Farmers have long practiced sustainability to survive. Whether crop, tree, or various other products, farmers must be good stewards of their lands or the lands will cease to produce effectively. I learned this as a young boy growing up on our family farm.
One day, I was griping to my father about having to plant trees and he commented, “That, son is the future.”
This principle is still alive today. I think of that as I plant trees that I will never live to see harvested. I thoroughly enjoy spending free time on the farm and have planted well over 2,000 trees.
In early 20th century, farmers got overzealous and eradicated trees like weeds, even burning them to get rid of them. This led to erosion problems and loss of wildlife habitat. Now, most of the United States has more forested area than 100 years ago; deer and turkey have returned to our region in large numbers.
Managed forests with a combination of native grasses can provide important wildlife habitat needed for a healthy ecosystem. Proper use of trees in landscaping can reduce heating and cooling costs as much as 25%, but also can reduce the use of fossil fuels needed to make up the difference.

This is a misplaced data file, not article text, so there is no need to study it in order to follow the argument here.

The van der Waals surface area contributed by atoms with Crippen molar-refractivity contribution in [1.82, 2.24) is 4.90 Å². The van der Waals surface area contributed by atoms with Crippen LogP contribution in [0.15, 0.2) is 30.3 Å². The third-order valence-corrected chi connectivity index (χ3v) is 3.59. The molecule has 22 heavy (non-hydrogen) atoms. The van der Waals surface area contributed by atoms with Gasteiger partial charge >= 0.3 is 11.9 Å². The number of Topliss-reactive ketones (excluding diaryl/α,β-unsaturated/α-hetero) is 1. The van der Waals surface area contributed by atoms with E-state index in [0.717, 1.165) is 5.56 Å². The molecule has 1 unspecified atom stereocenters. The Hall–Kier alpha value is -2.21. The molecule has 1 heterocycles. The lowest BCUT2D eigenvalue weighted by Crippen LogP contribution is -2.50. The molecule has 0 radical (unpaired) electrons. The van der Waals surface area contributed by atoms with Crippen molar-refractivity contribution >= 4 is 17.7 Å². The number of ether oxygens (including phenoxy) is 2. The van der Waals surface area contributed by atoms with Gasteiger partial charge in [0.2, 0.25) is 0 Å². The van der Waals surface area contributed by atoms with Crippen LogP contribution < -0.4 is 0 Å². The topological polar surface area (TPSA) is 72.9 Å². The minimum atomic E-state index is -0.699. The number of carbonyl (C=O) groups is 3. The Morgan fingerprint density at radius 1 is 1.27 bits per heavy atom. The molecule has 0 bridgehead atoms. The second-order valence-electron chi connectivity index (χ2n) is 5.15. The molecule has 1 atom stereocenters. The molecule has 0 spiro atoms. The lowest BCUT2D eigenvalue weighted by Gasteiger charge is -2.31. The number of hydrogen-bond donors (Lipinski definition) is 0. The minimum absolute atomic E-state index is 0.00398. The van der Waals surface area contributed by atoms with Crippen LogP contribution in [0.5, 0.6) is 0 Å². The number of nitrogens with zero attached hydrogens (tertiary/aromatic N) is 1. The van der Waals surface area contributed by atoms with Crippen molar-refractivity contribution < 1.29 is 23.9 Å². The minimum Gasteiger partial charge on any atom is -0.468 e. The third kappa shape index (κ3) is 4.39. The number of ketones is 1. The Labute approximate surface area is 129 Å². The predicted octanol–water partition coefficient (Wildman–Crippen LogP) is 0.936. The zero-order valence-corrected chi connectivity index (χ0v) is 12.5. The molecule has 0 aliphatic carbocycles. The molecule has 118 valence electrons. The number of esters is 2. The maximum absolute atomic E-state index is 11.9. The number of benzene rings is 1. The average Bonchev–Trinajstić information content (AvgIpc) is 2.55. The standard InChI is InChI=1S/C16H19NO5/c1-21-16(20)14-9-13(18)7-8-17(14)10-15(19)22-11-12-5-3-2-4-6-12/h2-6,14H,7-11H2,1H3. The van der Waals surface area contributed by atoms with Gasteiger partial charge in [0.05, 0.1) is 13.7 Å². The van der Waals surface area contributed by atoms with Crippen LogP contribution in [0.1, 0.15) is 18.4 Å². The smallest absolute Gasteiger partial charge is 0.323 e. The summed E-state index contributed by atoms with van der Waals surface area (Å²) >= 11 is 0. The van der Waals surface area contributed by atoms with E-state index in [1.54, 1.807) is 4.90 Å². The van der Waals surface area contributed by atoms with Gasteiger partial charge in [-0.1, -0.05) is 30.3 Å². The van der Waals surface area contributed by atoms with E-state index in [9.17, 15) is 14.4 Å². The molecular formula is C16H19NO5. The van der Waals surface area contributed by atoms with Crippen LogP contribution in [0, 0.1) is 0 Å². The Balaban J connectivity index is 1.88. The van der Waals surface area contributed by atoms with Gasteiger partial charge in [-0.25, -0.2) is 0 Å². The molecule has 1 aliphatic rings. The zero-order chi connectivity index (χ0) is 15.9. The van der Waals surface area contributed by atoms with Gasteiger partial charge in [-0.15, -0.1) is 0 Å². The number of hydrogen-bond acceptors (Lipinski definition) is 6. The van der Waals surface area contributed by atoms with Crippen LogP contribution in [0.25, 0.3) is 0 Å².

My wife and I manage nearly 200 acres of a combination Certified Tree farm and participate in Kentucky’s Wildlife Habitat Improvement Program (WHIP). A combination of healthy woodlands management to include invasive species eradication and erosion control and wildlife food plots has helped reintroduce native Bobwhite Quail species in our county.
Remember, you are not alone in an endeavor like this. Resources are available through your state Department of Forestry, the USDA and Department of Fish and Wildlife.
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